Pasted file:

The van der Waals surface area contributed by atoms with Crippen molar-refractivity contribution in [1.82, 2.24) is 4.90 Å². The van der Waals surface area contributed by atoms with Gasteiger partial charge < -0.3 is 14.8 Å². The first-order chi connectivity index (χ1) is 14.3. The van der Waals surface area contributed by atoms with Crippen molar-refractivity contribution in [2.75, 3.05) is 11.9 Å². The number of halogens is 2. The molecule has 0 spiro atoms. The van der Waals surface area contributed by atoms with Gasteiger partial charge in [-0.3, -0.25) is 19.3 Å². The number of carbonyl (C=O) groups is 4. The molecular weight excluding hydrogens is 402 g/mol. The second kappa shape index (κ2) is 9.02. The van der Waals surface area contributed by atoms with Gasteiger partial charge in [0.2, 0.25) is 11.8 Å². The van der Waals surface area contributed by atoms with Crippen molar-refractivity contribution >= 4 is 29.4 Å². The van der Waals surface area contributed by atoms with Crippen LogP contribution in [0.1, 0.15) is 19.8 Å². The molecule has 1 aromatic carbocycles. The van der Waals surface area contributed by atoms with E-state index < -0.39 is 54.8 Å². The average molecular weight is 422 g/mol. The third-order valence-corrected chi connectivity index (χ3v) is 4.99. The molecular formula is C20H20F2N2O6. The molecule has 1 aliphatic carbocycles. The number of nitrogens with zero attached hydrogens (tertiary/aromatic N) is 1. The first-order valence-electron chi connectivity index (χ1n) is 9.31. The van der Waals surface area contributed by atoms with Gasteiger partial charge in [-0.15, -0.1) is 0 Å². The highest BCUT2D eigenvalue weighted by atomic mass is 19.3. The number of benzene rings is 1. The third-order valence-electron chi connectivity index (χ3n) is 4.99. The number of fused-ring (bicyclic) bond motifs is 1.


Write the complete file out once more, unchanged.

The van der Waals surface area contributed by atoms with Crippen molar-refractivity contribution in [1.82, 2.24) is 4.90 Å². The van der Waals surface area contributed by atoms with Gasteiger partial charge < -0.3 is 14.8 Å². The first-order chi connectivity index (χ1) is 14.3. The van der Waals surface area contributed by atoms with Crippen molar-refractivity contribution in [2.75, 3.05) is 11.9 Å². The number of halogens is 2. The molecule has 0 spiro atoms. The van der Waals surface area contributed by atoms with Gasteiger partial charge in [-0.3, -0.25) is 19.3 Å². The number of carbonyl (C=O) groups is 4. The molecular weight excluding hydrogens is 402 g/mol. The second kappa shape index (κ2) is 9.02. The van der Waals surface area contributed by atoms with Gasteiger partial charge in [0.2, 0.25) is 11.8 Å². The van der Waals surface area contributed by atoms with Crippen molar-refractivity contribution >= 4 is 29.4 Å². The van der Waals surface area contributed by atoms with Crippen LogP contribution in [0.1, 0.15) is 19.8 Å². The molecule has 1 aromatic carbocycles. The van der Waals surface area contributed by atoms with E-state index < -0.39 is 54.8 Å². The average molecular weight is 422 g/mol. The third-order valence-corrected chi connectivity index (χ3v) is 4.99. The molecular formula is C20H20F2N2O6. The molecule has 1 aliphatic carbocycles. The number of nitrogens with zero attached hydrogens (tertiary/aromatic N) is 1. The first-order valence-electron chi connectivity index (χ1n) is 9.31. The van der Waals surface area contributed by atoms with Gasteiger partial charge in [-0.15, -0.1) is 0 Å². The highest BCUT2D eigenvalue weighted by atomic mass is 19.3. The number of benzene rings is 1. The third-order valence-electron chi connectivity index (χ3n) is 4.99. The number of fused-ring (bicyclic) bond motifs is 1.